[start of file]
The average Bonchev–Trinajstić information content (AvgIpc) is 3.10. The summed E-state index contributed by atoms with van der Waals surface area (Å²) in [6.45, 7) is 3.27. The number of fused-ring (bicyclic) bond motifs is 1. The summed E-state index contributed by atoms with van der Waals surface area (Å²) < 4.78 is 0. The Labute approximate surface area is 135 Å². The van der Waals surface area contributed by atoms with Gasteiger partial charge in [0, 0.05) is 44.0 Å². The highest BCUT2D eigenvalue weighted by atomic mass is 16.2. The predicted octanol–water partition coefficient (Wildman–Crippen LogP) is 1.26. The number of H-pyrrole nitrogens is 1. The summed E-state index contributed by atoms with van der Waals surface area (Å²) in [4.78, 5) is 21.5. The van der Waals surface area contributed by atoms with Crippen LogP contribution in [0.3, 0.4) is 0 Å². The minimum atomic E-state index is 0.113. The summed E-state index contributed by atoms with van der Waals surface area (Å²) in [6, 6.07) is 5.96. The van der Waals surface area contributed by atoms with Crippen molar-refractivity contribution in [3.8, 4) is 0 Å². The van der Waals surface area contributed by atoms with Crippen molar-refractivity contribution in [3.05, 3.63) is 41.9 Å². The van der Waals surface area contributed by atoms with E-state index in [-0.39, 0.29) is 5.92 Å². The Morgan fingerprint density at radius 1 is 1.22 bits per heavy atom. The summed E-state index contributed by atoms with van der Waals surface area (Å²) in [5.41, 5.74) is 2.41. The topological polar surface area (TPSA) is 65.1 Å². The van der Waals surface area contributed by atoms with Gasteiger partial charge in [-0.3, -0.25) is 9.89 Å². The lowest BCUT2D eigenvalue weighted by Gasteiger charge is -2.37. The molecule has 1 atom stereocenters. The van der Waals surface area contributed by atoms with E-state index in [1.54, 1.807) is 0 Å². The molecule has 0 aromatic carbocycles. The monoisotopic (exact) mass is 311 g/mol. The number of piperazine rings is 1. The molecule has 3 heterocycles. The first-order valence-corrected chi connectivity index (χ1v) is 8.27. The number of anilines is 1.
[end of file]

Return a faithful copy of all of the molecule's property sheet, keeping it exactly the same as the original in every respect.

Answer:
The average Bonchev–Trinajstić information content (AvgIpc) is 3.10. The summed E-state index contributed by atoms with van der Waals surface area (Å²) in [6.45, 7) is 3.27. The number of fused-ring (bicyclic) bond motifs is 1. The summed E-state index contributed by atoms with van der Waals surface area (Å²) < 4.78 is 0. The Labute approximate surface area is 135 Å². The van der Waals surface area contributed by atoms with Gasteiger partial charge in [0, 0.05) is 44.0 Å². The highest BCUT2D eigenvalue weighted by atomic mass is 16.2. The predicted octanol–water partition coefficient (Wildman–Crippen LogP) is 1.26. The number of H-pyrrole nitrogens is 1. The summed E-state index contributed by atoms with van der Waals surface area (Å²) in [4.78, 5) is 21.5. The van der Waals surface area contributed by atoms with Crippen LogP contribution in [0.3, 0.4) is 0 Å². The minimum atomic E-state index is 0.113. The summed E-state index contributed by atoms with van der Waals surface area (Å²) in [6, 6.07) is 5.96. The van der Waals surface area contributed by atoms with Crippen molar-refractivity contribution in [3.8, 4) is 0 Å². The van der Waals surface area contributed by atoms with Crippen molar-refractivity contribution in [3.05, 3.63) is 41.9 Å². The van der Waals surface area contributed by atoms with E-state index in [-0.39, 0.29) is 5.92 Å². The Morgan fingerprint density at radius 1 is 1.22 bits per heavy atom. The summed E-state index contributed by atoms with van der Waals surface area (Å²) in [5.41, 5.74) is 2.41. The topological polar surface area (TPSA) is 65.1 Å². The van der Waals surface area contributed by atoms with Gasteiger partial charge in [-0.3, -0.25) is 9.89 Å². The lowest BCUT2D eigenvalue weighted by Gasteiger charge is -2.37. The molecule has 1 atom stereocenters. The van der Waals surface area contributed by atoms with E-state index in [1.54, 1.807) is 0 Å². The molecule has 0 aromatic carbocycles. The monoisotopic (exact) mass is 311 g/mol. The number of piperazine rings is 1. The molecule has 3 heterocycles. The first-order valence-corrected chi connectivity index (χ1v) is 8.27. The number of anilines is 1.